Autumn 2022-2023 Physics Peer Advising
- Mondays 5-6 pm (Jean-Michel) in Varian 4th-floor lounge
- Tuesdays 3-4pm (Giulia) in Varian 4th-floor lounge
- Wednesdays 5-6 pm (Jean-Michel) in Varian 4th-floor lounge
- Thursdays 7-8pm (Giulia) on Zoom
In-Person Meetings. Peer Advising will be held in the Varian 4th-floor lounge. To get to this location, you can either take the elevator or the staircase from the Varian lobby. Any changes to this schedule and location will be communicated through this website.
Remote Meetings. All Zoom meetings will be held in this room.
- Meeting ID: 930 8429 4209
- Password: 387178
No office hours on finals week (Dec 12 - 17)
Jean-Michel is a Junior majoring in Physics, currently considering pursuing a Mathematics minor and a coterminal master's degree in EE. His primary interests are quantum computing and quantum communications. He plans to pursue a PhD in applied or theoretical physics. For the past year, Jean-Michel has been involved in the group led by Prof. Jelena Vuckovic, where he does research involving the design and optimisation of diamond nano-devices through simulations. Last year, Jean-Michel worked as a Teaching Assistant for CS 59SI, a student-initiated, project-based course on quantum computing. He has also served as a teacher for Stanford’s Quantum High School. During his free time, Jean-Michel enjoys fencing and practicing taekwondo.
Ask Jean-Michel about:
- Research opportunities, including the diverse opportunities and groups at Stanford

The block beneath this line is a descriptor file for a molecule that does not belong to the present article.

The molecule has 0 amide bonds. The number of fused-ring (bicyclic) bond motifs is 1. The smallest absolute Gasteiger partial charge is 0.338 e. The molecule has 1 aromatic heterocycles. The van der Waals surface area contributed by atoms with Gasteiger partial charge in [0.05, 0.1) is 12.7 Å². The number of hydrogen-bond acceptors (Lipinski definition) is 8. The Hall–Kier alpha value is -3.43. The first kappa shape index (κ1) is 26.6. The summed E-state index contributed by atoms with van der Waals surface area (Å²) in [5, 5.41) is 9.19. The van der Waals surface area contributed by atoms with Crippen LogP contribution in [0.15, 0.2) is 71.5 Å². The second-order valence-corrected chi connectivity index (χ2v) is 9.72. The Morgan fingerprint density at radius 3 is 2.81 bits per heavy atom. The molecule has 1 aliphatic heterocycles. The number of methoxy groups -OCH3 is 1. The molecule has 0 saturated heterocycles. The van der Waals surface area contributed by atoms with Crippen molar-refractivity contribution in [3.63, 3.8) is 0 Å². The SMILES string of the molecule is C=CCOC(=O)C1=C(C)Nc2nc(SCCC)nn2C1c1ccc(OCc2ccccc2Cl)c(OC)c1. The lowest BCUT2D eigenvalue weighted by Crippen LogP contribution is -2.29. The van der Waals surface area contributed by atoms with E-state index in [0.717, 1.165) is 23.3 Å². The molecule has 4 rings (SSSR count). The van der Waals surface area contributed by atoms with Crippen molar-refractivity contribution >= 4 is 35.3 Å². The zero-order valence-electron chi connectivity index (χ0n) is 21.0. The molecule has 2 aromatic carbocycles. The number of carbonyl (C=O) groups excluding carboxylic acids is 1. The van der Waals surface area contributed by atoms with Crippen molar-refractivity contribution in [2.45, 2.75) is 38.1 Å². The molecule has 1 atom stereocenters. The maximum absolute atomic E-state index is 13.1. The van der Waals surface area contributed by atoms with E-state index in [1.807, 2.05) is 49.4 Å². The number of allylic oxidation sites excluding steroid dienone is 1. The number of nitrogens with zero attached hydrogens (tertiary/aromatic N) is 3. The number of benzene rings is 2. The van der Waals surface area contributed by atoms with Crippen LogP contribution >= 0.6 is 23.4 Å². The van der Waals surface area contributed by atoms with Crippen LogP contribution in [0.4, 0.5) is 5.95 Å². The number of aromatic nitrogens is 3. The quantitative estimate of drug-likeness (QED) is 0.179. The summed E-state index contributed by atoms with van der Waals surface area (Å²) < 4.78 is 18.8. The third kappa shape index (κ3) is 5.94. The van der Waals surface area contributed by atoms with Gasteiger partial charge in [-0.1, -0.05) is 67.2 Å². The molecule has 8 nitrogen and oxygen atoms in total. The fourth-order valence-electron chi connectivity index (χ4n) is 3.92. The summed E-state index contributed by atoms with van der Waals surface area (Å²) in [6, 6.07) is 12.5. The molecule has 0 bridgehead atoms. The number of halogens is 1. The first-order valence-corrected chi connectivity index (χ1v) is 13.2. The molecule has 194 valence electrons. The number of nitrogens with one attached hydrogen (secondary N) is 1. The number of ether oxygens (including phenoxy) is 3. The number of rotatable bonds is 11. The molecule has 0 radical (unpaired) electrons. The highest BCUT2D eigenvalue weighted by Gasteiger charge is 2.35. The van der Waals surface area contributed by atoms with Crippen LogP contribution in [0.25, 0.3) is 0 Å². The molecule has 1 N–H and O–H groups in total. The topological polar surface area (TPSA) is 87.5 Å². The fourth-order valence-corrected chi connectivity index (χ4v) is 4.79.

- Choosing research mentors
- Research opportunities abroad
- Internship applications, how to write personal statements
- Opportunities for international students
- Balancing introductory-level classes
- Classes in adjacent departments
- Physics major requirements and pathways
Giulia is a senior majoring in Physics and planning on coterming in CS. She has most enjoyed her courses in quantum mechanics and is pursuing the computational physics and data science pathway; she hopes to do future work in computational physics and modeling of physical systems. She spent last summer doing research at Stanford in the group led by Prof. Michel Digonnet and the summer before at Nokia Bell Labs; both research experiences focused on photonics, or the science of leveraging the propagation of light to do things we want. Her Stanford research experience was more theory-oriented – trying to design a better rotation sensor – whereas the Bell Labs project was more computational, using machine learning to help design very small devices/circuits made of silicon. Additionally, she enjoyed two years tutoring in math and physics at Stanford through the Center for Teaching and Learning. Outside the classroom, she is an avid member of the Stanford Student Space Initiative, spending many weekends launching rockets in the Mojave desert. She also plays on the club ice hockey team and loves baking, hiking, doing the NYT crossword/spelling bee, and watching sports.
Ask Giulia about:
- Finding summer research opportunities, including projects, mentors, and programs
- Choosing where to begin the introductory physics sequence
- Choosing a pathway within the physics major
- Choosing academia vs industry
- Study tips, feeling behind in a tough class, and where to seek academic help
- How to study physics and still have a manageable work-life balance
- Post-undergraduate opportunities, both in and out of physics
- Anything at all!